Collision at Sea
1. Concept and subject matter
The legal concept of collision at sea (Schiffskollision, abordage, urto di navi, abordaje, aanvaring, fartyg sammanstötning) applies to any event of damage or loss caused by the contact between at least two vessels. Therefore, the principles applicable within this context constitute specific rules similar to those of the law of torts/delict. In a ship collision scenario there are typically manifold interests with respect to damages caused which are normally distributed among various parties. For this reason the legal concept of collision at sea is primarily concerned with the attribution of liabilities in damages and the respective rights among the parties directly involved. Subsequently, and having established these liabilities and rights, it is for the shipowner found liable in damages to seek a limitation of his liability for which there exists—in the maritime context—a specific set of legal rules and principles (maritime transport (global limitation of liability)). Moreover, a ship collision scenario in almost any case involves a variety of third parties, viz parties not directly affected, whose interests are in one way or another affected; first and foremost this will be underwriters. However, in the case of a salvage operation, it is also the salvor whose interests will be affected by the collision at sea. Finally, a collision at sea will frequently involve circumstances to which the principles of general average apply (Große Haverei or Havariegrosse, avarie commune, avaria comune, avería gruesa, avarij-grosse, gemensamt haveri).
The following discussion is focussed on the primary level, viz the leading principles governing the establishment of liabilities in damages in cases of vessel casualties and collisions. With the emergence of steam ships and due to the fact that, consequently, ship collisions became more likely and more of a serious problem, the Comité Maritime International (CMI) prepared and drafted an international Convention with regard to the law of collisions at sea which was subsequently adopted as the Convention for the Unification of Certain Rules of Law with respect to Collisions between Vessels at the International Maritime Conferences held in Brussels in 1910 (1910 Collision Convention). The principles of the law of collisions at sea as codified in the 1910 Collision Convention are most influential within Europe since the leading European maritime nations, in terms of ships flying the flag of these nations, have invariably ratified the 1910 Collision Convention. However, on a worldwide level, taking account of flags of convenience, the significance of the 1910 Collision Convention receded due to the fact that Panama, Liberia and the Marshall Islands have not ratified the Convention though almost 40 percent of the world’s ships (in terms of (gross registered) tonnage) fly the flags of these nations. The 1910 Collision Convention is primarily concerned with substantive law, that is to say with the principles applying to the attachment of liabilities among the ships involved in a collision at sea, but not in the sense that it provides a consistent, comprehensive and self-contained set of rules. Instead, the 1910 Collision Convention lays down basic principles applying to collisions at sea but leaves the details and implementation of these basic principles in the hands of the parties to the Convention. Since 1952, however, the 1910 Collision Convention has been procedurally supplemented with the Convention for the Unification of Certain Rules Concerning Civil Jurisdiction in Matters of Collision (1952 Collision Convention; European civil procedure). As with the 1910 Collision Convention, this latter Convention went back to preparatory works of the CMI and was also adopted at an International Maritime Conference held in Brussels. It is, however, less influential than the 1910 Collision Convention, since, even in Europe, not all leading flag states, in particular Norway and Malta, have ratified the 1952 Collision Convention.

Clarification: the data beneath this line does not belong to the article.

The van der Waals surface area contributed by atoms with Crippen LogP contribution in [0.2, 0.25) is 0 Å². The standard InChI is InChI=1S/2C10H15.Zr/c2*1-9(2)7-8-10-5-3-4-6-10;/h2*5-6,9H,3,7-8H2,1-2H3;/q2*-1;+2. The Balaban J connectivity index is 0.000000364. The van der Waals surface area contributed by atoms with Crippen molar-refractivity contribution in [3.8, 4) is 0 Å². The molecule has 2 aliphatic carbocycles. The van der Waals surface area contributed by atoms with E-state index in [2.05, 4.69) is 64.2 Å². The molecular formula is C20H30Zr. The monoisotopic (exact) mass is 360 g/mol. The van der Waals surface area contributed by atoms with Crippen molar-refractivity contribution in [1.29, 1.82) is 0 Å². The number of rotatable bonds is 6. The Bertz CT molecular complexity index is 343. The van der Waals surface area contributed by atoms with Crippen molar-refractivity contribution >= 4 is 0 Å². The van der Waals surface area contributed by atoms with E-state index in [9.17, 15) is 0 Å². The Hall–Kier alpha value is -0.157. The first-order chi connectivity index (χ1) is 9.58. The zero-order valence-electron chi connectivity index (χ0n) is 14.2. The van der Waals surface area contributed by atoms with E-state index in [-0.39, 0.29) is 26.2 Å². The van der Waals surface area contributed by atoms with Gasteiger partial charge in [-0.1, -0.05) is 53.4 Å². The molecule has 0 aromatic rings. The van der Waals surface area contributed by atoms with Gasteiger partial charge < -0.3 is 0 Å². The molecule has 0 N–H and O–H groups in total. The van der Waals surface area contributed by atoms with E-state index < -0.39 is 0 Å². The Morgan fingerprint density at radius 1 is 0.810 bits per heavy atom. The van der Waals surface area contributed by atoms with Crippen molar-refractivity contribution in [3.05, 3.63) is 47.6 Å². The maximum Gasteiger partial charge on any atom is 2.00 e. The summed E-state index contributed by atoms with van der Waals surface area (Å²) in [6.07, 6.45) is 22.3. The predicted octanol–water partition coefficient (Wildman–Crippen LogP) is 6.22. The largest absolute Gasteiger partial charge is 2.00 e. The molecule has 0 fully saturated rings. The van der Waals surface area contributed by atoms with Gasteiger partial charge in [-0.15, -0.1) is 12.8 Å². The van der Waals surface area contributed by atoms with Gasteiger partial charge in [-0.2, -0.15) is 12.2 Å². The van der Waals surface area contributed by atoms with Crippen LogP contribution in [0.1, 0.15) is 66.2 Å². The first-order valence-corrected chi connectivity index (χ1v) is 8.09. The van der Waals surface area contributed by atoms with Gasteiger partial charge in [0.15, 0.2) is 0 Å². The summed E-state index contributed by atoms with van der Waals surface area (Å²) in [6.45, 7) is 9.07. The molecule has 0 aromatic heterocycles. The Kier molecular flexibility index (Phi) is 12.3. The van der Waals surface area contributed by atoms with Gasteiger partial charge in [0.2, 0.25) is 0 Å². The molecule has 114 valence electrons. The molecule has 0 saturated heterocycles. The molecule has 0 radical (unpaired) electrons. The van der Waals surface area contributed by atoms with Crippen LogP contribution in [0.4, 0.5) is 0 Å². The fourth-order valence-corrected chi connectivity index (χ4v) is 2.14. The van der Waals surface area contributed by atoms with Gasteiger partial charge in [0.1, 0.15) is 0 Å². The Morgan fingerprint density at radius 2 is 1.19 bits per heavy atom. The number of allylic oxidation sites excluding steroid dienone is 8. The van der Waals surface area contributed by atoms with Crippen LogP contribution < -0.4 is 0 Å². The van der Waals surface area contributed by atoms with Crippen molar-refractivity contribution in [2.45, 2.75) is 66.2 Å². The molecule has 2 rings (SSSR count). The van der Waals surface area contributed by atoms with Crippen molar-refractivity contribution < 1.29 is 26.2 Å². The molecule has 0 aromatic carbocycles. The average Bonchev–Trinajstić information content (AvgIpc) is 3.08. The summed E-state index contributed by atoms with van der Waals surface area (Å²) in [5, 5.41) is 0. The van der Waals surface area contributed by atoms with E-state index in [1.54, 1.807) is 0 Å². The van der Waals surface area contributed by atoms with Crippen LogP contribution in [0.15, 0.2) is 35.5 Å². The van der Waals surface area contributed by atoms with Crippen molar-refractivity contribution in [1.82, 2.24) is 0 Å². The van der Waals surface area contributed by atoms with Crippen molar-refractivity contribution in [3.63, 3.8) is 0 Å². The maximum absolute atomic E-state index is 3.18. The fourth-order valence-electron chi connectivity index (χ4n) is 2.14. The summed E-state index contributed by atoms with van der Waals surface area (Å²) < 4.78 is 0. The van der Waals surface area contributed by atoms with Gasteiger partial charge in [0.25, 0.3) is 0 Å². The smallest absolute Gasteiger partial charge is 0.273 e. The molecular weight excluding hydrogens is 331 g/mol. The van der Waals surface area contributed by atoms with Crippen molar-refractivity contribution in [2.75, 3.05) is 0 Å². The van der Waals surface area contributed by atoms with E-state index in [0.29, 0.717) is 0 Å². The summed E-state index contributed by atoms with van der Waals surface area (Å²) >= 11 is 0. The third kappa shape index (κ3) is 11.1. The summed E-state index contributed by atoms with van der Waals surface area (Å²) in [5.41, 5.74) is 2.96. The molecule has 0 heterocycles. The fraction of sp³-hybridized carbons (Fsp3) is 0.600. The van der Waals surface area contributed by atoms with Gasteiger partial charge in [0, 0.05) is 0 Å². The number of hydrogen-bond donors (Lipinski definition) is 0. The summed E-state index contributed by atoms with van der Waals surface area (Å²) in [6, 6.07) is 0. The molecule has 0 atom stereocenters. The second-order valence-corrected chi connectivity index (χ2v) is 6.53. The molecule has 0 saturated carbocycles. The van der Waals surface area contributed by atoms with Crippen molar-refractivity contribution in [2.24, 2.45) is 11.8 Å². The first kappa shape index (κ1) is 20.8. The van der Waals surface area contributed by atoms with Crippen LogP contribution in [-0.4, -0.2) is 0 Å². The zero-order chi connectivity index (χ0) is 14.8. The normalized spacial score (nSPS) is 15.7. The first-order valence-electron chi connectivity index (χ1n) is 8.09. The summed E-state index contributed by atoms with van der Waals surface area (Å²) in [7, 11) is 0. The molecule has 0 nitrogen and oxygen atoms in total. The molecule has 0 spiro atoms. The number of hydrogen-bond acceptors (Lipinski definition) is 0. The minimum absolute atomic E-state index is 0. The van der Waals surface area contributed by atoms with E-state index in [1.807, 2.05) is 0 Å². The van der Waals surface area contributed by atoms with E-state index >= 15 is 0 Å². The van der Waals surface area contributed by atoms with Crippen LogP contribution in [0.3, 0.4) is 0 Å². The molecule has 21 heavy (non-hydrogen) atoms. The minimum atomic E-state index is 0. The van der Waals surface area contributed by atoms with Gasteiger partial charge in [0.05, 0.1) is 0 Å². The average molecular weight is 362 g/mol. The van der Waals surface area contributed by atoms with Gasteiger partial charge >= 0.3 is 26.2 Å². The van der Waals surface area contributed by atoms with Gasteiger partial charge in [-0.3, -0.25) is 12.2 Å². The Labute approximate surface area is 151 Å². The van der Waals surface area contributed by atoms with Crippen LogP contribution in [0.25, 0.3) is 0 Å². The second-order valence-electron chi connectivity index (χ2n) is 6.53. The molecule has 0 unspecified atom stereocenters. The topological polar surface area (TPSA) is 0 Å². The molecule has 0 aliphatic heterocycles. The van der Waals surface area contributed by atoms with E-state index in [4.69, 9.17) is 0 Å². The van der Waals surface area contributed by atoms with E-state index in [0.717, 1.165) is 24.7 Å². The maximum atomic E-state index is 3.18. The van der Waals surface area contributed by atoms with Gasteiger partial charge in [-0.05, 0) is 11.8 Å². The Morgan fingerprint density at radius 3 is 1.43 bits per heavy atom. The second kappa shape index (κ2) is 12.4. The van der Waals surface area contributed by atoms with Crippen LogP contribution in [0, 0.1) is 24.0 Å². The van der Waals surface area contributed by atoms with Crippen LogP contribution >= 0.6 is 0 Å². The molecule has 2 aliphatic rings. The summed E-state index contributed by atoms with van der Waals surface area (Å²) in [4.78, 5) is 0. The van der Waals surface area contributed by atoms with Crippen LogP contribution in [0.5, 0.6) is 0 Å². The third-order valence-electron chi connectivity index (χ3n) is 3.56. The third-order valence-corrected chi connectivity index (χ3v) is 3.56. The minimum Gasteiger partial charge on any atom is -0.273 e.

2. Scope of application of the 1910 Collision Convention
The provisions of the 1910 Collision Convention are to be applied whenever a collision occurs—irrespective of the place where it happened—between, at least, two sea-going vessels or between a sea-going vessel on the one hand and an inland navigation vessel on the other (subject matter scope of application, Art 1 Collision Convention, inland waterway transport) provided that all ships involved fly the flag of a contracting party to the Convention (personal and geographical scope of application, see Art 12). However, upon a systematic interpretation of the 1910 Collision Convention, this may be better understood as only the initial definition of a ‘ship collision’ when applying the Convention because Art 13 of the 1910 Collision Convention considerably extends the Convention’s scope of application by laying down that ‘… this Convention also extends to making good the damages caused by a vessel to another, or to goods or persons on board either vessel, either by the execution or non-execution of a manoeuvre or by the non-observance of the regulations, even if no collision has actually taken place’. Therefore, the Convention does not require that there actually be any physical contact between the vessels (cf for England The Royal Eagle (1950) 84 Ll L Rep 543; for Germany, Federal Supreme Court, BGH 14 January 1980 – II ZR 138/79).